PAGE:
The devout family
The photo above of Yousef al-Khattab with his budding jihadi children was posted on his website a few years ago. Yousef was the openly genocidal jihadist who is now paying for targeting Jewish communities in Brooklyn and elsewhere. He was a gleefully fiendish character, running videos threatening counter-jihad bloggers and showing him munching popcorn while happily watching the Daniel Pearl beheading video.
Yousef al-Khattab also founded the Islamic Thinkers Society, which posted this riotously funny image in their password-protected, Muslims-only forums back in 2007. I happened upon by chance as I was browsing through those forums, seeing what they were up to.
A New Jersey man who prosecutors say used his Islamic Web site to advocate violence against those whose ideals he found offensive to his religion pleaded guilty Wednesday to using the Internet to put another in fear of death or injury, admitting that he posted material supportive of various terrorist attacks and hinted that his followers should target a Jewish organization in Brooklyn.
Yousef Mohamid al-Khattab, 45, an American-born man with dual citizenship in Israel, told a federal judge in Virginia that he wrote the posts “out of my stupidity.” Yet he vigorously disagreed with prosecutors” assertion that he intended to incite violence.
“I never intended to physically hurt anybody,” Khattab said. “I think they could prove it, but that’s not my intention, Your Honor.”
Khattab, who court records show also used the names Joseph Cohen and Joseph Kaplan, spoke extensively during a hearing in U.S. District Court in Alexandria. The former culinary student who has a son in New York and a wife in Morocco went through his plea agreement almost line by line, questioning portions, clarifying others and saying that he signed the document because it was “the best I think I”m going to get out of this.”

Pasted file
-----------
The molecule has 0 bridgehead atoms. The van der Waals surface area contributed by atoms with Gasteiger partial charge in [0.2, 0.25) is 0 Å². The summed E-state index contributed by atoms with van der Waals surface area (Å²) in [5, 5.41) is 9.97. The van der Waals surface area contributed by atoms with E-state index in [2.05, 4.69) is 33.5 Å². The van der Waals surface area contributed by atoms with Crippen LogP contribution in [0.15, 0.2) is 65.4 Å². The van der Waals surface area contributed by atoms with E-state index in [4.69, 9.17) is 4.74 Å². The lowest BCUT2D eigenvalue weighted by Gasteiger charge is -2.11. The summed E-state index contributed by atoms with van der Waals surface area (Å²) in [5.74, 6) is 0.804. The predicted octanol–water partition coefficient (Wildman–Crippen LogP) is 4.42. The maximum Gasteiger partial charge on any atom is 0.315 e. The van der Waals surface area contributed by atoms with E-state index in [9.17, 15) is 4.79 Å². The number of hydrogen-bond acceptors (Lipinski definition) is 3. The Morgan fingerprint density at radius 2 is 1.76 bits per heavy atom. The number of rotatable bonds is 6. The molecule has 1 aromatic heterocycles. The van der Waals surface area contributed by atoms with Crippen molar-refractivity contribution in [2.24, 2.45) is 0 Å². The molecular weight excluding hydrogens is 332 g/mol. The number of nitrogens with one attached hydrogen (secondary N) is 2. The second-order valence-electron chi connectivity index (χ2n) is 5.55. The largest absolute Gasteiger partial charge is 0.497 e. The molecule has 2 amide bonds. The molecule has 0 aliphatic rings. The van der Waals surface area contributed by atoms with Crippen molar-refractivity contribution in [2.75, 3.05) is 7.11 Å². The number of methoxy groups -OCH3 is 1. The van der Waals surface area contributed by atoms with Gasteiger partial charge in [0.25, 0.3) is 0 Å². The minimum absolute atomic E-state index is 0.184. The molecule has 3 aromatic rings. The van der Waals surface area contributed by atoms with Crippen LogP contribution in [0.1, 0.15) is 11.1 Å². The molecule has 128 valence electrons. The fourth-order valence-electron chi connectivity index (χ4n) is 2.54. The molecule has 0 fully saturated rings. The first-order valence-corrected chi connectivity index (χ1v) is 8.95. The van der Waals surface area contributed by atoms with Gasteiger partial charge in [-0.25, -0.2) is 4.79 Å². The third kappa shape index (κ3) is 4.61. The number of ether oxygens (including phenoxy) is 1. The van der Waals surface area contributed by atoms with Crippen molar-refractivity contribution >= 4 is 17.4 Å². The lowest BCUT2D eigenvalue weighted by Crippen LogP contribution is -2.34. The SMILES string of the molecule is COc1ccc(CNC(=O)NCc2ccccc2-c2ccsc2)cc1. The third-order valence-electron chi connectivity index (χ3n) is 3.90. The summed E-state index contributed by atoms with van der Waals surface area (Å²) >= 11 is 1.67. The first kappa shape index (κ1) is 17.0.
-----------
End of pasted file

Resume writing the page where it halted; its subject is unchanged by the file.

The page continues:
“I can’t agree with every law that I have to keep, but I have to keep the law,” he said.
Khattab admitted that he helped found the “Revolution Muslim” organization in 2007 and that he wrote offensive and incendiary posts on the group’s now-defunct Web site, RevolutionMuslim.com. In a November 2009 post, for example, Khattab referred to Nidal M. Hasan “” an Army psychiatrist who opened fire on dozens of soldiers at Fort Hood, Tex., killing 13 “” as an “officer and a gentleman” who “was injured while partaking in a preemptive attack,” court records show.
In a January 2009 post, he told viewers to seek out leaders of Jewish Federation chapters in the United States and “deal with them directly at their homes,” court records show.
In another post that year, Khattab, who lives in Atlantic City, added a photo of the Chabad Jewish organization headquarters in Brooklyn with a link to a map, court records show. He noted that Chabad’s main temple was always full at prayer times and wrote, “Make EVERY attempt to reach these people and teach them the message of Islam or leave them a message from Islam,” court records show.
After the New York City Police Department parked a vehicle in front of the building, Khattab posted a slide show that alternated images of the police protection, a blood-stained Hebrew prayer book and dead children, court records show.
Khattab is among those charged in a crackdown against U.S. men whom federal prosecutors say tried to inspire terrorists to commit violence in the name of Islam. Jesse C. Morton, a co-founder of the Revolution Muslim organization, was sentenced last year to 111 / 2 years in prison after he admitted that he encouraged extremists to attack the writers of the “South Park” animated TV show because an episode featured the prophet Muhammad in a bear suit. Another man, Zachary A. Chesser, an Oakton High School graduate and former basketball and football player, was sentenced in 2011 to 25 years in prison in a similar case.
Khattab faces a maximum of five years in prison at his Feb. 7 sentencing, and U.S. District Judge Liam O”Grady allowed him to remain free on bond until then. Alan H. Yamamoto, his attorney, said after the hearing that his client is “regretful,” even if he did not mean real harm. “He posted certain items,” Yamamoto said. “People made what they would of them.”